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What a day at Wimbledon: Nadal loses to brash teen; Sharapova succumbs on 7th match point

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LONDON - Rafael Nadal ran out of comebacks at Wimbledon, losing to a brash, big-serving, between-the-legs-hitting 19-year-old kid who might just be a future star.

Maria Sharapova, somehow, seemed on the verge of a turnaround despite a flurry of unforced errors, saving six match points before finally succumbing on the seventh with — what else? — a missed shot.

And in the most striking sight of a memorable day of departures by past Wimbledon champions, Serena Williams couldn't get the ball over the net in a doubles match with her sister Venus, stopping after three games because of what was called a viral illness.

All in all, Tuesday was chock-full of significant events, and the most noteworthy winner had to be 144th-ranked Nick Kyrgios of Australia, who used 37 aces and a have-no-fear approach to beat Nadal 7-6 (5), 5-7, 7-6 (5), 6-3 for a quarterfinal berth.

"I was in a bit of a zone out there," said Kyrgios, the lowest-ranked player to beat the No. 1 man at any Grand Slam tournament in 22 years.

"You've got to believe you can win the match from the very start, and I definitely thought that," the 6-foot-4 (1.93-meter) Kyrgios said. "I'm playing some unbelievable tennis on the grass."

That's for sure.

Playing in only his fifth major tournament — he got into the field thanks to a wild-card invitation — Kyrgios (pronounced KEER-ee-os) is the first man to reach the quarterfinals in his Wimbledon debut in 10 years. He's also the first teenager to defeat the top-ranked man at a Slam since Nadal was 19 when he beat Roger Federer at the 2005 French Open.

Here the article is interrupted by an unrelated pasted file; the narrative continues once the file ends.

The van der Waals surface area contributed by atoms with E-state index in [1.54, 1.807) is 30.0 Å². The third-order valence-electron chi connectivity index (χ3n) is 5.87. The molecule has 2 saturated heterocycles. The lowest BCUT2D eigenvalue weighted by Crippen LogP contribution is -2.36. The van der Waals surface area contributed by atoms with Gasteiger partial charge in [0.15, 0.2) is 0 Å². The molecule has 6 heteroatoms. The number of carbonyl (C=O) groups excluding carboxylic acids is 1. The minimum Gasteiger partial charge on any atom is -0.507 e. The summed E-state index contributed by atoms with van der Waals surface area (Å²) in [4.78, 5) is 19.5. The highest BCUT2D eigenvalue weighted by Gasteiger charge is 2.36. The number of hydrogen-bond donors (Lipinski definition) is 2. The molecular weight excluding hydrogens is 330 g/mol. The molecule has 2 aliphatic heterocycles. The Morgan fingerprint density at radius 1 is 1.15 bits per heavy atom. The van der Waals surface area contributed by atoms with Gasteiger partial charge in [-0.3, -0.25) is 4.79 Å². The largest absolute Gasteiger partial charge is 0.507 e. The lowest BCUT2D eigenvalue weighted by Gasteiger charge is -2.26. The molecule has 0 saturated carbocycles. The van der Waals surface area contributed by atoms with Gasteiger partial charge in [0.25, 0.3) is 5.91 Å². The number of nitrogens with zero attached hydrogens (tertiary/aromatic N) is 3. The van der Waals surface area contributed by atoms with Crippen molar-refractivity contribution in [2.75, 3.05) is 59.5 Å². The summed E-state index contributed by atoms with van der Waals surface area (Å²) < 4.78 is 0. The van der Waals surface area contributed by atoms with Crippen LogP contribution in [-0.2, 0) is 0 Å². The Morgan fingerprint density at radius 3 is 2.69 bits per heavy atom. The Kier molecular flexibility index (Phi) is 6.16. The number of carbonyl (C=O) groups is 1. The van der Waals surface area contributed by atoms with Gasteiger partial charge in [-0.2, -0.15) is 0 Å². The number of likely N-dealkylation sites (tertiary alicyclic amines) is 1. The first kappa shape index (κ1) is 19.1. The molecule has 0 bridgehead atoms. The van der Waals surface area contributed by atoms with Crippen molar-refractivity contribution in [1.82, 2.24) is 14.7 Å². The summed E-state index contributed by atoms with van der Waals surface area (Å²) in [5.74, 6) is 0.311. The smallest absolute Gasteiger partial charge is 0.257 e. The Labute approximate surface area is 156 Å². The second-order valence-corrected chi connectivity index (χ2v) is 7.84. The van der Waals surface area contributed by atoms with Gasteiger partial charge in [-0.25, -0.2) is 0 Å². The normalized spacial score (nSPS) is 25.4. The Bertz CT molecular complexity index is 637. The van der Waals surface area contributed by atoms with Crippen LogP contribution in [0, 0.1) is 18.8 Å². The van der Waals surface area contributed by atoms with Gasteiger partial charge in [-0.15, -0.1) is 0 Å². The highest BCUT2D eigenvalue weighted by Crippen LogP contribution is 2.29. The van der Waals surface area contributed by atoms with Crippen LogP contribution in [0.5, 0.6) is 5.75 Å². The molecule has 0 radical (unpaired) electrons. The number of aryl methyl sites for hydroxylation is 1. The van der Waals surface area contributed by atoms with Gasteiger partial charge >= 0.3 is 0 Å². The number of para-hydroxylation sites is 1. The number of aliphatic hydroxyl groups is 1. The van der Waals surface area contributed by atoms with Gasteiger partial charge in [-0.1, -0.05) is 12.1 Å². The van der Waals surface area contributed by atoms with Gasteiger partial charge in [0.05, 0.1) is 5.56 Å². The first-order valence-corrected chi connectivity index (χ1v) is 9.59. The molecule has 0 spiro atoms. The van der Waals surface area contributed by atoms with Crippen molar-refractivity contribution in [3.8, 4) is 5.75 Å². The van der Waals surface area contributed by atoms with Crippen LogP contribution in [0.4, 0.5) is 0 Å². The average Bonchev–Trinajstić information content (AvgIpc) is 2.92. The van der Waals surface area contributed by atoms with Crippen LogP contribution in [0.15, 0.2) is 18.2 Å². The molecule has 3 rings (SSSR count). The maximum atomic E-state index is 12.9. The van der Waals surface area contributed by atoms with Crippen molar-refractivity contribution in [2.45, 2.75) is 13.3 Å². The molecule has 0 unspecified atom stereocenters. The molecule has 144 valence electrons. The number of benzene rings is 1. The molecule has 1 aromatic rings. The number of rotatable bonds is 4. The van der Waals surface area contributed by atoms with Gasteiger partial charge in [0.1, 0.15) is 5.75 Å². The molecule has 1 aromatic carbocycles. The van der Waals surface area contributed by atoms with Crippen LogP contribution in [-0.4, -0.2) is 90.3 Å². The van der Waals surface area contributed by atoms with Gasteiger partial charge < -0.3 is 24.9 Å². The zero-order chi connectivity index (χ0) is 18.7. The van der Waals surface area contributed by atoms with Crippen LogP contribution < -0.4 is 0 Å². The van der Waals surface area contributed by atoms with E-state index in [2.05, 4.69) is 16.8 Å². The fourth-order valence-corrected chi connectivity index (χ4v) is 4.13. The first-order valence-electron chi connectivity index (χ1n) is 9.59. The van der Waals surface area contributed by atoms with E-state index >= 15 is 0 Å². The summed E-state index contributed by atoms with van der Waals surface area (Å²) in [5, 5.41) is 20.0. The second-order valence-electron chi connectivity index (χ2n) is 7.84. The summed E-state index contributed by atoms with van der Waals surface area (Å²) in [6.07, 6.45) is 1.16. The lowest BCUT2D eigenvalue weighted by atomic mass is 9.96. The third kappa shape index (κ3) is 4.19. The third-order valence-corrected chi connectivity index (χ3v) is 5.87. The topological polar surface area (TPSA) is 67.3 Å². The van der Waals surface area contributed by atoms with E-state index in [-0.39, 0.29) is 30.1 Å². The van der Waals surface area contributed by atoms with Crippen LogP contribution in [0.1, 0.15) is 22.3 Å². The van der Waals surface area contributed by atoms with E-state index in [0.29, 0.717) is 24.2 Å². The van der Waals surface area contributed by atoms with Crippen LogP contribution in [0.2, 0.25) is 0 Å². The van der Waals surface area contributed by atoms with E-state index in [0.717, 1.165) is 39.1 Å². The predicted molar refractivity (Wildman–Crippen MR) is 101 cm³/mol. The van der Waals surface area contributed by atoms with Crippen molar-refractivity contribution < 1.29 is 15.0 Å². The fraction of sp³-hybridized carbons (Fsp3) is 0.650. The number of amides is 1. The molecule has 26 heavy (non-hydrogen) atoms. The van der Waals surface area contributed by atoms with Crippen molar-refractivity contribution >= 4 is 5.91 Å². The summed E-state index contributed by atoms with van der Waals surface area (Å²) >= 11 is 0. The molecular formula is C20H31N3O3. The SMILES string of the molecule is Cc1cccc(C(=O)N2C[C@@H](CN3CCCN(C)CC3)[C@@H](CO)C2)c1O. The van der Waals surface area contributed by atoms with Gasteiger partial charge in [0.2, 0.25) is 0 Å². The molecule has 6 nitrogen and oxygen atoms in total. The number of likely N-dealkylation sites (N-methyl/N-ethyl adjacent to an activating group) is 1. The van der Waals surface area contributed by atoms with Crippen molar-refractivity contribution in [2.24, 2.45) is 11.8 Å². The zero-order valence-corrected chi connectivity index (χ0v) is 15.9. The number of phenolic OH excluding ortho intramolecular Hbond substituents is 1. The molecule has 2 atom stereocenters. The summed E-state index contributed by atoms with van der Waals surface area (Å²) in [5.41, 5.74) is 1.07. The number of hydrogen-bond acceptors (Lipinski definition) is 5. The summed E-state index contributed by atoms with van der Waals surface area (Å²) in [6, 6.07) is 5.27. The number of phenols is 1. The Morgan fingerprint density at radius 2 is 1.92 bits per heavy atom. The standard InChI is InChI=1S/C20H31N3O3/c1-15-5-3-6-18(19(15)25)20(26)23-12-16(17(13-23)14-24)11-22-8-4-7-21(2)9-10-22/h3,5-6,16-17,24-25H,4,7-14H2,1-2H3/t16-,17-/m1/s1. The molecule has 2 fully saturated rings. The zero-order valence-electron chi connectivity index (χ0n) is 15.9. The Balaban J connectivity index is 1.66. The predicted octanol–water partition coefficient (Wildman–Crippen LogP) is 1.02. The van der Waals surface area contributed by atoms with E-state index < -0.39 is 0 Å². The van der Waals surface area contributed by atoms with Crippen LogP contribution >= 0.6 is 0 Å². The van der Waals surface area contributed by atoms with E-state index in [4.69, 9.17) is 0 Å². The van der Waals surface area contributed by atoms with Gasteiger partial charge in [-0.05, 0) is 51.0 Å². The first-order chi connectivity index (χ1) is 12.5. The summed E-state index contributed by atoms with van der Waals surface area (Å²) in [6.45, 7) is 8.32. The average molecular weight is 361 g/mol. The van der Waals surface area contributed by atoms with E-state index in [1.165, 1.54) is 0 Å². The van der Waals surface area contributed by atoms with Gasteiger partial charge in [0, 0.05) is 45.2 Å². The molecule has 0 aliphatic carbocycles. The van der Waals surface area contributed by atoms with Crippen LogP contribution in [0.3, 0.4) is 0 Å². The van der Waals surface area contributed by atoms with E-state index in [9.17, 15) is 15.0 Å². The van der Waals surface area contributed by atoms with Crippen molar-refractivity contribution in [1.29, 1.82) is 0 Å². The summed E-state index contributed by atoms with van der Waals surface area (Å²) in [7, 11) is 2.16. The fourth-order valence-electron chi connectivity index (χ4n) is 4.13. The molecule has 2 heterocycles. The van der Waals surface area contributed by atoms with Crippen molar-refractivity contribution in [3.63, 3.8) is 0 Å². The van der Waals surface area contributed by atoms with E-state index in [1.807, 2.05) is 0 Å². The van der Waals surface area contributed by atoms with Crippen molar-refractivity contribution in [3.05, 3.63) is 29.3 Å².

"We keep saying, 'Who's the next guy?' And I think we may have found him," seven-time major champion John McEnroe said on the BBC broadcast.

Nadal dropped the first set in each of his previous three matches before coming back to win. When he took the second set Tuesday, though, Kyrgios stayed steady.

"Kyrgios is young; he has nothing to lose," said Nadal's uncle and coach, Toni "It's like when Boris Becker won here. He was 17 and had a very good serve. He could beat everyone because of his serve. It's the same with Kyrgios. He plays aggressively and without any doubts."

For Nadal, who won Wimbledon in 2008 and 2010, it was yet another early exit at the grass-court tournament against a much-lower-ranked opponent. In 2012, he lost in the second round against No. 100 Lukas Rosol. Last year, he was beaten in the first round by No. 135 Steve Darcis. Neither of those players is considered an up-and-coming contender like Kyrgios is, but the common thread among the trio was going for broke.

"The thing is, (on) this surface, when you have an opponent that decides to serve and to hit every ball very strong, you are in trouble," Nadal said.

Kyrgios, who saved nine match points while beating 13th-seeded Richard Gasquet in the second round, showed zero hint of nerves. Indeed, he soaked up all the attention and adoration offered by the Centre Court crowd, particularly after an audacious trick shot: Facing the net at the baseline, he whipped his racket around his back and casually flicked a shot that sailed between his legs and over the net for a winner.

He joked about reading that his mother said she didn't think he could beat Nadal.

"It actually made me a bit angry," Kyrgios said, then noted: "I'll just text her a smiley face."

On Wednesday, he faces No. 8 Milos Raonic of Canada, another man never before this far at Wimbledon. The other men's quarterfinals: seven-time Wimbledon champion Roger Federer against good friend and Australian Open champion Stan Wawrinka in an all-Swiss matchup; defending champion Andy Murray against No. 11 Grigor Dimitrov; and 2011 champion Novak Djokovic against No. 26 Marin Cilic.

The women's quarterfinals Wednesday: No. 3 Simona Halep against 2013 runner-up Sabine Lisicki, and No. 9 Angelique Kerber against No. 13 Eugenie Bouchard. The semifinal on the other side of the draw was established Tuesday: 2011 champion Petra Kvitova against No. 23 Lucie Safarova.

Kerber edged Sharapova 7-6 (4), 4-6, 6-4 Tuesday. Sharapova made 49 unforced errors, 38 more than Kerber. Still, the 2004 champion saved one match point at 5-2 in the final set, then five more at 5-4, before pushing a backhand long to end it.

"I felt like I worked too hard within the match to let it go the easy way. So I did everything I could in the end to try to save those," Sharapova said. "I did, but I didn't save the last one."

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Follow Howard Fendrich on Twitter at http://twitter.com/HowardFendrich

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